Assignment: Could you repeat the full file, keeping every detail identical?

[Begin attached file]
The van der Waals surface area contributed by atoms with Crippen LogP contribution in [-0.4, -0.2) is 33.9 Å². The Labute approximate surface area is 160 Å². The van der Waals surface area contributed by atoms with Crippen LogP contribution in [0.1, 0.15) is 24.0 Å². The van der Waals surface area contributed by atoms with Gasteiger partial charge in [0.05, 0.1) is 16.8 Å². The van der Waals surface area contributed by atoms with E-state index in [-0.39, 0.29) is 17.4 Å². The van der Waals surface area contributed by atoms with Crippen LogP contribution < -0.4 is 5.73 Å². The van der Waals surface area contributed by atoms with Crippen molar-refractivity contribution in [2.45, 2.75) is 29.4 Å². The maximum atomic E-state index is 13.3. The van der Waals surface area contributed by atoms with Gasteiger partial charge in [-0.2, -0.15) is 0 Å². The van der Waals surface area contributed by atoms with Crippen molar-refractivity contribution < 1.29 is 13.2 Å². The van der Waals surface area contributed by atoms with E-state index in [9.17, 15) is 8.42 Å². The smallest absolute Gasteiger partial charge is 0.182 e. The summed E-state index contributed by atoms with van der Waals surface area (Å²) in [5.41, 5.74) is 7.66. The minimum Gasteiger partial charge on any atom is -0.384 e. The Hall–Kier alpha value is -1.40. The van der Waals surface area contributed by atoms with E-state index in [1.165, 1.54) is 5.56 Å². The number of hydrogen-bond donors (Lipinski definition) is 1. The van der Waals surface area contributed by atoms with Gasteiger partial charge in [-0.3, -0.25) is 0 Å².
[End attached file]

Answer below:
The van der Waals surface area contributed by atoms with Crippen LogP contribution in [-0.4, -0.2) is 33.9 Å². The Labute approximate surface area is 160 Å². The van der Waals surface area contributed by atoms with Crippen LogP contribution in [0.1, 0.15) is 24.0 Å². The van der Waals surface area contributed by atoms with Gasteiger partial charge in [0.05, 0.1) is 16.8 Å². The van der Waals surface area contributed by atoms with E-state index in [-0.39, 0.29) is 17.4 Å². The van der Waals surface area contributed by atoms with Crippen LogP contribution < -0.4 is 5.73 Å². The van der Waals surface area contributed by atoms with Crippen molar-refractivity contribution in [2.45, 2.75) is 29.4 Å². The maximum atomic E-state index is 13.3. The van der Waals surface area contributed by atoms with Gasteiger partial charge in [-0.2, -0.15) is 0 Å². The van der Waals surface area contributed by atoms with Crippen molar-refractivity contribution < 1.29 is 13.2 Å². The van der Waals surface area contributed by atoms with E-state index in [9.17, 15) is 8.42 Å². The smallest absolute Gasteiger partial charge is 0.182 e. The summed E-state index contributed by atoms with van der Waals surface area (Å²) in [5.41, 5.74) is 7.66. The minimum Gasteiger partial charge on any atom is -0.384 e. The Hall–Kier alpha value is -1.40. The van der Waals surface area contributed by atoms with E-state index in [1.165, 1.54) is 5.56 Å². The number of hydrogen-bond donors (Lipinski definition) is 1. The van der Waals surface area contributed by atoms with Gasteiger partial charge in [-0.3, -0.25) is 0 Å².